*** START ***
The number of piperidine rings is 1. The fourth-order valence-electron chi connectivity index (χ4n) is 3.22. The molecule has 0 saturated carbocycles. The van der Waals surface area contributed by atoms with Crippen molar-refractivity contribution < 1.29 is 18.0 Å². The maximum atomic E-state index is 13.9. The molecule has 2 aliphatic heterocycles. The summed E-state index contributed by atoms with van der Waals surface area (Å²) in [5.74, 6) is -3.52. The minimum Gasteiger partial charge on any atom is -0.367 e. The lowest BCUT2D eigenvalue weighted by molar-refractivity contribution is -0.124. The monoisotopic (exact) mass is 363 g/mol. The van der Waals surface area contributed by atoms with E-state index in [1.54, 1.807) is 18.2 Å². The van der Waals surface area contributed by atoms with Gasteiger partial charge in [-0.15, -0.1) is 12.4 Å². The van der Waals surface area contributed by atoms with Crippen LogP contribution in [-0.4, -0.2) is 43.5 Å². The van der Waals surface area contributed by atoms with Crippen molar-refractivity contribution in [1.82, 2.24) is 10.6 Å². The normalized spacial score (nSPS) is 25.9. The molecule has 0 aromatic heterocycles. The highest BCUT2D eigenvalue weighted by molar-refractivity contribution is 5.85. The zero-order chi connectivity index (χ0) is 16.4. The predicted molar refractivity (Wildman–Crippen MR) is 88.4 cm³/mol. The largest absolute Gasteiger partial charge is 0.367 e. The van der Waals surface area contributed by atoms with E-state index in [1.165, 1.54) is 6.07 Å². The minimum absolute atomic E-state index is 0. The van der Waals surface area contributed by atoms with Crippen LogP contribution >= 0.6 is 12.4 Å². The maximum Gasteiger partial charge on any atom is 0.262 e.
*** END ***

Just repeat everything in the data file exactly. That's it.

The number of piperidine rings is 1. The fourth-order valence-electron chi connectivity index (χ4n) is 3.22. The molecule has 0 saturated carbocycles. The van der Waals surface area contributed by atoms with Crippen molar-refractivity contribution < 1.29 is 18.0 Å². The maximum atomic E-state index is 13.9. The molecule has 2 aliphatic heterocycles. The summed E-state index contributed by atoms with van der Waals surface area (Å²) in [5.74, 6) is -3.52. The minimum Gasteiger partial charge on any atom is -0.367 e. The lowest BCUT2D eigenvalue weighted by molar-refractivity contribution is -0.124. The monoisotopic (exact) mass is 363 g/mol. The van der Waals surface area contributed by atoms with E-state index in [1.54, 1.807) is 18.2 Å². The van der Waals surface area contributed by atoms with Gasteiger partial charge in [-0.15, -0.1) is 12.4 Å². The van der Waals surface area contributed by atoms with Crippen LogP contribution in [-0.4, -0.2) is 43.5 Å². The van der Waals surface area contributed by atoms with Crippen molar-refractivity contribution in [1.82, 2.24) is 10.6 Å². The normalized spacial score (nSPS) is 25.9. The molecule has 0 aromatic heterocycles. The highest BCUT2D eigenvalue weighted by molar-refractivity contribution is 5.85. The zero-order chi connectivity index (χ0) is 16.4. The predicted molar refractivity (Wildman–Crippen MR) is 88.4 cm³/mol. The largest absolute Gasteiger partial charge is 0.367 e. The van der Waals surface area contributed by atoms with E-state index in [1.165, 1.54) is 6.07 Å². The minimum absolute atomic E-state index is 0. The van der Waals surface area contributed by atoms with Crippen LogP contribution >= 0.6 is 12.4 Å². The maximum Gasteiger partial charge on any atom is 0.262 e.